Our analysis of the West Coast port lockout, using the tools of history and economic logic, paints a completely different picture than the one drawn by the news media, left-wing academics and union propagandists. The lockout was indeed the action of two sides, each pursuing their own joint interests; that much is true. But Presidential intervention was neither necessary nor sufficient to end it, either in the current instance or in the past. Market participants are not immature children governed by passions over which they have no control. They are adults who make rational choices based on the limited information at their disposal. In this case, market forces – specifically, the competition embodies in alternative global trade routes – put limits on the amount of time that the PMA would be willing to negotiate for their ends.
Presidents are not noble men governed by altruistic motives foreign to market participants. Presidents are politicians. Presidents act to achieve their political ends. Political ends typically involve persuading a bloc of people that you will provide the largest possible benefit to them at little or no cost. This is never economically logical or feasible, so political action and economics are constantly at odds. Thus, it is not surprising that neither President Bush nor President Obama would rely on market forces to handle their respective West Coast port lockouts, nor is it surprising that their tough talk designed to bring the disputants up short and break the negotiating deadlock was not meaningful.
Ending the deadlock by force majeure was not economically beneficial to American consumers because it was not required. Market forces would do that anyway. The measures ancillary to achieving that coercive end were not beneficial, either. Forcing people to do things against their will is only justified to prevent crimes and loss of rights. In this case, the PMA and ILWU were harming only themselves. Shippers have alternative ways to get their goods to consumers and were, in fact, making use of those alternatives.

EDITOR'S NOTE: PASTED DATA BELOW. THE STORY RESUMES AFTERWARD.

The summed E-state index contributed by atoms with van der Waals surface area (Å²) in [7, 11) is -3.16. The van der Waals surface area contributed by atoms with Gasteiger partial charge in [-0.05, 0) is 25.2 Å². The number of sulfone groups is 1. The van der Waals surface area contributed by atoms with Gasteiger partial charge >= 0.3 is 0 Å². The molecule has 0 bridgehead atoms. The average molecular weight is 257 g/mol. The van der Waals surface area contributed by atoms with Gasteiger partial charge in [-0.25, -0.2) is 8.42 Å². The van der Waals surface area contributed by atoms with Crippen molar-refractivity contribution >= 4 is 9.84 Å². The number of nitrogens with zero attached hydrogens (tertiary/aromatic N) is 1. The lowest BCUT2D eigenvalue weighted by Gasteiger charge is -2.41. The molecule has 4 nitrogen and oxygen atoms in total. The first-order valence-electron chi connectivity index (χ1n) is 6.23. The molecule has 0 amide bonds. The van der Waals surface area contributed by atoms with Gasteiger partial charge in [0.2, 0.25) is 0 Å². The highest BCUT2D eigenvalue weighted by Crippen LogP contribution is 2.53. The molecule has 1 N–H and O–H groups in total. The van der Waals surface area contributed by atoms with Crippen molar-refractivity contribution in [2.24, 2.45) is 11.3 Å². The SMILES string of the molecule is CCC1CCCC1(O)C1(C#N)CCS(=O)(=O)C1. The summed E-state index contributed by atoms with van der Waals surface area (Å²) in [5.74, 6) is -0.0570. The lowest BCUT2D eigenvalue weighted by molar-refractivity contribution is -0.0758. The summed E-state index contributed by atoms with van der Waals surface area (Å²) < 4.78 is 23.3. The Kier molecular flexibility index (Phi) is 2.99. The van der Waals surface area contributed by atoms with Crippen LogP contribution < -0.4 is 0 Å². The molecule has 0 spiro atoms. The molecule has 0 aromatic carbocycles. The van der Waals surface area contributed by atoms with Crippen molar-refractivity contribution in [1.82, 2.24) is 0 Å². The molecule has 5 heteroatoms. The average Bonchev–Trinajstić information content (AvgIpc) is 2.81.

The central fact of the West Coast port lockouts is illuminated by the aftermath of the 2002 agreement: The adoption of productivity-enhancing technology demanded by the PMA ushered in a 32% increase in employment on the West Coast docks. This benefitted America’s consumers, the PMA and several thousand workers who previously had been shut out of jobs by the exclusionary policies of the ILWU. The PMA’s lockout was the force working for the public good – not the actions of the President and certainly not the actions of the ILWU. The PMA was the beneficial force not because its members were inherently more noble or altruistic than everybody else, but because they were the only ones directly associated with the case who were responding to market forces. This was a contemporary instance of Adam Smith’s “invisible hand” at work. It was so invisible that nobody else has noticed it until now.
To be sure, this isn’t the way that competition is supposed to work. Firms are supposed to introduce productivity-enhancing technology as it becomes available. They shouldn’t need to ask permission from anybody – not government regulators, Presidents or labor unions. But the fact that federal-government labor policy allowed a union like the ILWU to gain a stranglehold on the maritime labor market put port owners and operators in a bind. They had to form their own organization just to negotiate with the ILWU. They had to risk losing business to other ports during negotiations in order win the right to adopt the technology that allowed them to compete successfully with those ports. This is no way to run a railroad – or a maritime cargo terminal – but that’s the hand of cards they were dealt. They played it out to the best of their ability. For their trouble, they have been vilified.
And the ILWU? In 2001, they celebrated the centenary of the founding President of their union, the Communist Harry Bridges. Fittingly, they celebrated it with a work stoppage. They shut down the port of San Pedro, CA, for eight hours.
The PMA negotiated tenaciously for the right to create jobs – and did so. The ILWU negotiated for the right to restrict employment. They celebrated the birth of their founder by organizing labor to waste of a day’s worth of work. In a nutshell, that sums up the contending sides in the West Coast port lockout. The lockout itself was not a pointless waste of time, a threat to consumers, and a danger to national welfare that demanded Presidential intervention. It was the only way that the interests of consumers could be served, given the powers placed in the hands of a labor union determined to thwart progress and benefit a small number of incumbent union members at the expense of job seekers, consumers and everybody else. In short, the reality of the West Coast port lockout is diametrically opposed to the conventional narrative.